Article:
What’s Pixar doing about their ratio of male to female characters? Will they start to explore wider cultural identity? In both cases, it seems like the company line is that these films are driven by their directors, and so far they’ve pretty much been white dudes, so there you go. Morris admits that the company is aware of it, but makes no promises towards plans that might shake up the status quo.
The one bright note in this regard is our sneak peak at Sanjay’s Superheroes, the new short that will accompany The Good Dinosaur. Written and directed by Sanjay Patel, it’s a lovely bit of cross-cultural fun, and hopefully indicates a more diverse future for Pixar.
Before all the previews begin, we’re treated to a quick video tour of Pixar studios. If you’ve ever seen something like this online or as a DVD feature, you know the drill – cool kooks at their computers, razor scooters around campus, pie-throwing and general tomfoolery, interspersed with clips from their film library. It’s interesting to note which films Pixar emphasises in these promos – we see a lot of Woody and Buzz alongside characters from Monsters Inc, The Incredibles, Brave and Cars, but Wall-E, Ratatouille, and Up barely make a blip.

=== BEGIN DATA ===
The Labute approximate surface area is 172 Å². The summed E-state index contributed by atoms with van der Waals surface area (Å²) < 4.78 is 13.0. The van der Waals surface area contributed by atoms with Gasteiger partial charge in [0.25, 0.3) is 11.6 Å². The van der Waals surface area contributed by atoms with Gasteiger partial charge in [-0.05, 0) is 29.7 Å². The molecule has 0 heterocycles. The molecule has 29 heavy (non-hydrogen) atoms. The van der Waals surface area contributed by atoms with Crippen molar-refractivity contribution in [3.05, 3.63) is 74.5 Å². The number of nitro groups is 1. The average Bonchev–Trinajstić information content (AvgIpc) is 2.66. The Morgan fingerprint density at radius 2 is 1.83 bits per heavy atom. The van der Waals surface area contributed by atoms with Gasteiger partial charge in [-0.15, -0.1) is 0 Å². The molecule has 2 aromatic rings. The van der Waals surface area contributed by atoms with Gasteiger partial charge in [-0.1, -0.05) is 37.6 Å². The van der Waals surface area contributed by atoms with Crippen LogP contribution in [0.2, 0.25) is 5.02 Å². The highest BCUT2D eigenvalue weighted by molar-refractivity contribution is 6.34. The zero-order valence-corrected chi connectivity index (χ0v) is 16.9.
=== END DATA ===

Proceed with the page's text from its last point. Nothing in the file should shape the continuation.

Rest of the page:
It’s a little reminder that Pixar — while promoting itself as the Uber-Neverland of corporations; the biggest and brightest sundae-bar-and-nerf-battle workplace; our predominant 21st Century dream weaver — still struggles under commercial stipulations. Kids, after all, are more likely to buy a toy car or princess than they are a rubber rat or an old man figurine.
The tightrope walk between creativity and cash has been the inside-baseball story behind Pixar for the last decade, as sequels came to dominate their release slates. But Pixar’s an expert on mismatched buddies, so let’s hope they can continue to meld the two to interesting effect.
Matt Roden is a film and TV critic, and co-host of Confession Booth. He works at Sydney Story Factory, and his illustration and design work can be seen here.